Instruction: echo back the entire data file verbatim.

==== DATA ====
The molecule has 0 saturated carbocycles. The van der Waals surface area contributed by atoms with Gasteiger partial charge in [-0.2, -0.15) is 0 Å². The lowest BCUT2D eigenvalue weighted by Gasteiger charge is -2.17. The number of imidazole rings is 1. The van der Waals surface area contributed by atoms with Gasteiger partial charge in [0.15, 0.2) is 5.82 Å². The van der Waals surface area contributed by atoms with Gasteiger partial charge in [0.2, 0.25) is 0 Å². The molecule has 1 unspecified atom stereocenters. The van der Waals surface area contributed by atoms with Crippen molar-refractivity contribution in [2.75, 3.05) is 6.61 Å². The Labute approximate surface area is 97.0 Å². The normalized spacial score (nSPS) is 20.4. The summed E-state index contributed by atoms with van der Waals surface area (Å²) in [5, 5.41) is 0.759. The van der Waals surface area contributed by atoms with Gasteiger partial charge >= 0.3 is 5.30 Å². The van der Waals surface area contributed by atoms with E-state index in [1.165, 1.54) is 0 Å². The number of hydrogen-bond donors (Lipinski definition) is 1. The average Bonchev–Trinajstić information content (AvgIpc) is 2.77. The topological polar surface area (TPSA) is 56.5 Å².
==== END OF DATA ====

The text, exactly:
The molecule has 0 saturated carbocycles. The van der Waals surface area contributed by atoms with Gasteiger partial charge in [-0.2, -0.15) is 0 Å². The lowest BCUT2D eigenvalue weighted by Gasteiger charge is -2.17. The number of imidazole rings is 1. The van der Waals surface area contributed by atoms with Gasteiger partial charge in [0.15, 0.2) is 5.82 Å². The van der Waals surface area contributed by atoms with Gasteiger partial charge in [0.2, 0.25) is 0 Å². The molecule has 1 unspecified atom stereocenters. The van der Waals surface area contributed by atoms with Crippen molar-refractivity contribution in [2.75, 3.05) is 6.61 Å². The Labute approximate surface area is 97.0 Å². The normalized spacial score (nSPS) is 20.4. The summed E-state index contributed by atoms with van der Waals surface area (Å²) in [5, 5.41) is 0.759. The van der Waals surface area contributed by atoms with Gasteiger partial charge >= 0.3 is 5.30 Å². The van der Waals surface area contributed by atoms with E-state index in [1.165, 1.54) is 0 Å². The number of hydrogen-bond donors (Lipinski definition) is 1. The average Bonchev–Trinajstić information content (AvgIpc) is 2.77. The topological polar surface area (TPSA) is 56.5 Å².